There could be a change of emphasis in Looking at New Zealand, with producer Bute Hewes taking over from Conon Fraser. He says he doesn’t have as much “feel” for the open air and will rely on the “stringers" for this material while he intends himself to focus on city life in order to achieve what he thinks of as a balanced picture of New Zealand. He recognises that the programme has built up an audience used to its style, and he wants to maintain it along the lines already set so as to keep faith with the viewers. But he hopes also to expand its appeal from the upper age groups to include younger people as well. The new series will start on February 16, and Bute hopes to have two or three finished by then. . . . The two documentaries, White Africa and the Heart of Apartheid, must rate among the finest of their kind in offering an insight into life in Africa, both from the white and the coloured points of view . . . . The fade-out of The Avengers hardly left us broken hearted. Perhaps we have grown a little tired of the fantasy? And though she had her distinctive points, Linda Thorson never really matched the appeal of Diana Rigg. The new Granada series, The Liars, which has followed in the same time slot, started off promisingly, with Nyree Dawn Porter in one of the lead roles. . . . Head office newsroom did an excellent job in organising a programme on the Government’s "micro-budget” with a confrontation the same night between the Minister of Finance, Mr Muldoon; and the Labour financial spokesman, Mr R. J. Tizard. George Andrews seemed a bit out of his depth as the chairman of the discussion, but apart from that blemish, it was a useful bit of work. It might have been followed up by a Gallery-type documentary from a couple of economists . . . . An interesting new purchase by the NZBC is the Carol Burnett comedy, Carol Plus Two, which also features the durable Lucille Ball and Zero Mostel . . WNTV1’s sports crew did some good work on the golf matches at Paraparaumu and Masterton which showed New Zealand’s own Bob Charles in action. . . While New Zealand viewers have seen little enough of David Frost, reports from England indicate that viewers there have had a surfeit of him, and his ratings are dropping so fast that his thrice weekly shows will be eliminated soon. It is not known when he will return to the screen. Probably a rest will bring him back to top form.


For longer than most viewers probably care to remember, Channel 3’s interludes comprised scenic views in and about the city, ducks on the Avon and so on. But this year things have changed considerably, the gaps between scheduled programmes being filled often with some quite imaginative and sometimes “way-out” filming. But not everyone favoured a recent piece, Cold Sweat, produced by Peter Lambert, and featuring a Christchurch pop group that looks like going places - The Secrets. It was introduced with gimmick credits and the voice of local disc jockey, Australian Glen Roache. This five-minute piece elicited a quick spate of complaints and just one compliment at Channel 3’s switchboard. It came on at an off-peak time, but will be shown again when more are watching, presumably to test reaction . . . . Fendalton vicar, the Rev. Bob Lowe, who gets more TV exposure than any other New Zealand cleric, was recipient of some 380 letters after his first two Sunday evening religious pieces modelled on the David Frost theme. Among them were only 40 uncomplimentary. It now remains to be seen whether his “Unaccustomed As I Am . . ." appearance at the Christchurch Marist Rugby Football Club’s dinner under the grandstand at Lancaster Park sets a new correspondence record. One early writer, after the Auckland showing of Unaccustomed As I Am, was a woman who took exception to what she claimed was, a disrespectful reference to women and also the linking of religion and sport. On the whole, however, local clergymen and their parishioners evidently received it favourably. One thing is certain: the Marist club did, too. . . . . Not seem as much these days as local viewers would like, CHTVB’s continuity girl, Mary Dick, has been more widely exposed to the New Zealand viewing public, visiting various centres as part of a “Miss Exciting Australia” contest. During three weeks in Auckland she has been appearing three times weekly on AKTV2. Mrs Dick, a dentist’s wife, studied at Otago University, three years in Britain and was librarian at Rangiora High School before she joined the NZBC some five years ago . . . . Sadly, the Landscape portrayal of the West Coast turned out to be a poor imitation of the real thing. One local reviewer was moved to claim that with this one, Landscape hit rock bottom and most viewers would probably agree. Sometime journalist, folk singer and so on, Les Cleveland sounded as much like a Coaster as the Wellingtonian who never got farther west than Otira.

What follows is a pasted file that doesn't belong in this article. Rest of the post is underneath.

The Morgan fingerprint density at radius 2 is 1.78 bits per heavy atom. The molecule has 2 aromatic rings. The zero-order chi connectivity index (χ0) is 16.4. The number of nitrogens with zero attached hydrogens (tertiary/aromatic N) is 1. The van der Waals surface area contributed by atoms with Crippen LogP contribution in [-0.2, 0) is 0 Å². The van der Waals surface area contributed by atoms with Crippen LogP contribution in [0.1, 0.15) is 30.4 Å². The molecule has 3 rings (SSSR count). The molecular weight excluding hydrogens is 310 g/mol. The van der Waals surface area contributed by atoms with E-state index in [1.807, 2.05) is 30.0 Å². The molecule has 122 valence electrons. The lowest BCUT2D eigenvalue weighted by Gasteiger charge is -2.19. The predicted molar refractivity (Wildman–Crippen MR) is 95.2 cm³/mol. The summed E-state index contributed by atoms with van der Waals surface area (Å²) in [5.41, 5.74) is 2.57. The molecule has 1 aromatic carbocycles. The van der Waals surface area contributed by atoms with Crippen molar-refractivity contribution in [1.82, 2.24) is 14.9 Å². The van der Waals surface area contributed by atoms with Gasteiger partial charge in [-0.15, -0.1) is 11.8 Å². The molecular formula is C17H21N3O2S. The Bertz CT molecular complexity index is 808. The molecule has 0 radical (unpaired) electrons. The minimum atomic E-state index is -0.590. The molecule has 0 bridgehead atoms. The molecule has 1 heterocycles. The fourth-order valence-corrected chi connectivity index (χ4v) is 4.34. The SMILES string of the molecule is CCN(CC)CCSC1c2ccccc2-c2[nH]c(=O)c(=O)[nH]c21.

After a long wait for the Landscape series to reach our screens, the final result turned out to be something of a disappointment. The final programme in the- series, “Meat Hawks,” earlier posed a number of problems for DNTV2 producer, Bruce Morrison, but on-screen it emerged as probably the best episode in a mediocre bunch. Perhaps the major fault with the series was the forced dialogue given to the “stars.” Admittedly the language of the outback can be rather rough, but the delicate phrases prepared by the script-writers added a phony touch which seemed immediately to defeat one of the purposes of the series- that of showing the Kiwi of the “Good Keen Man” species as he really is. . . While most of the production at DNTV2 has stopped for the holiday season, Rod Cornelius and the Well I Never team are still at work, producing the next series. This will be screened nationally early this year Rod, incidentally, will also be taking over production of On Camera this year, in addition to his, other duties . . . . Eileen Cook, the popular On Camera hostess, is making the most of the break in the series to pay a visit to our Trans-tasman neighbours. Leaving early this month, Eileen will be staying in Australia for a month and will spend some of her time in Melbourne, although she hopes to travel farther north to Queensland as well . . . . Bon Voyage also to Martin and Elizabeth Baines who left on December 27 for India, where they will visit Elizabeth’s parents before travelling on to Rhodesia, to spend a year’s leave of absence. Replacing Martin on the camera staff of DNTV2 will be Mr B. D. Anderson who will come here from Wellington on January 14.